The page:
"The prosecutors want to open and read every 'letter' sent by the public to make sure none of them contain copyrighted material. Would you want them reading all of your mail?"

     

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  6.  
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    Michael, Jun 29th, 2012 @ 6:40am

    "Perhaps Justice Peter Charleton should open up his own log files to the public so that we can see if he's infringing. There is, according to his version of things, no privacy violations there, because we all promise only to make sure he's not breaking copyright law."

    Exactly. "Do unto others as you would have them do unto you." Since the judge has no problem implementing this invasion of people's privacy, it's only appropriate that his own be compromised as well. After all, in the court's view, protecting intellectual property supercedes protecting people's personal data.

     

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  7.  
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    Anonymous Coward, Jun 29th, 2012 @ 7:34am

    Once again, the people at the RIAA and similar groups abroad have no problem giving themselves the very kinds of powers most people fear. Powers that evil dictators eagerly grab and use against their own people, you know, for their own good. Just like groups like the RIAA insist copyright and other IP are for the public's own good. So obviously kicking them off the Internet over 3 bogus accusations is for their own good to.

     

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  8.  
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    Anonymous Coward, Jun 29th, 2012 @ 7:43am

    Re:

    And this is why non-infringing people like me hate them.

     

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  9.  
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    Preemie Maboroshi, Jun 29th, 2012 @ 8:28am

    false accusations

    I personally don't mind an official body tracking my movements on the internet. I think it's obvious that if we had a really good system of monitoring on the internet, we could provide a lot of consumer protection and a lot of prevention of violent crimes and hate crimes.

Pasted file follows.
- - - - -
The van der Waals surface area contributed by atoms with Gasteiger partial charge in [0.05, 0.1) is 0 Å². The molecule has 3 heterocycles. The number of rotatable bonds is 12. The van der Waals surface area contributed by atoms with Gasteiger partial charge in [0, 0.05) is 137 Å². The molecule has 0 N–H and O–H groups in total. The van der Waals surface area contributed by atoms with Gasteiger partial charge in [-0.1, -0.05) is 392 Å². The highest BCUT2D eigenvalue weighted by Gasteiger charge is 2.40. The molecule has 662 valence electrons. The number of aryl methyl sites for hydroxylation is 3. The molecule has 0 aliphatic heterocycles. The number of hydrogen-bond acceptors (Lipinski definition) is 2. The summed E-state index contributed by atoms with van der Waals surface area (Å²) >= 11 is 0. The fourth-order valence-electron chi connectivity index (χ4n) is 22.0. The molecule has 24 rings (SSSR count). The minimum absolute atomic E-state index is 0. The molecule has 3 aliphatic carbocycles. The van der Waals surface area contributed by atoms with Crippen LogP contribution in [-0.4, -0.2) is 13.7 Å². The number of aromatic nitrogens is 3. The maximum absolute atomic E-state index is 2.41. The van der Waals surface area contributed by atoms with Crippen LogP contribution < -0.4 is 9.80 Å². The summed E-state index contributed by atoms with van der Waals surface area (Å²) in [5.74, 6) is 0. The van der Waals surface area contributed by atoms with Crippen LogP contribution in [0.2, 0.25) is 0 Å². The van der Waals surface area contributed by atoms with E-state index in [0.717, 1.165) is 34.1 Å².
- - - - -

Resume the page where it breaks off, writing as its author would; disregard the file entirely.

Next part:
But what's terrifying is the thought of being falsely accused of stuff.

    How is it possible that we're constantly seeing people on the internet blatantly *saying* they're going to do all kinds of wacky crap, and then they go out and do it and nobody stops them, but then we have all kinds of people not doing anything and getting in trouble?

    I'm sure the same thing goes for infringement rules and violations.

     

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  10.  
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    John Fenderson (profile), Jun 29th, 2012 @ 9:15am

    Re: false accusations

    I personally don't mind an official body tracking my movements on the internet. I think it's obvious that if we had a really good system of monitoring on the internet, we could provide a lot of consumer protection and a lot of prevention of violent crimes and hate crimes


    I personally mind quite a lot.

    Even if I didn't, however, I still don't see how this kind of tracking provides for a lot of consumer protection or any prevention of violent/hate crimes.

    I'm not saying there is zero public benefit to it -- there is some -- but the benefit seems pretty weak to me, and it's hard to see how it balances out the certainty of this power being used abusively.

     

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  11.  
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    Anonymous Coward, Jun 29th, 2012 @ 9:20am

    Re: false accusations

    Are you going to check every single instance of rude behaviour on the 'net? 4chan alone would require a police force the size of a small country per day!

    Official bodies lose data/laptops/pendrive, are just as corruptable as anyone else and would become a prime target to actual criminals who can make use of all that data.

    This is a thoroughly stupid idea.

     

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  12.  
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    Yoshord, Jul 2nd, 2012 @ 9:14am

    There are no privacy concerns here.

    Given the rate of false positives, there's obviously no tracking going on here - just a stream of notices to randomly picked consumers.

     

    reply to this | link to this | view in thread ]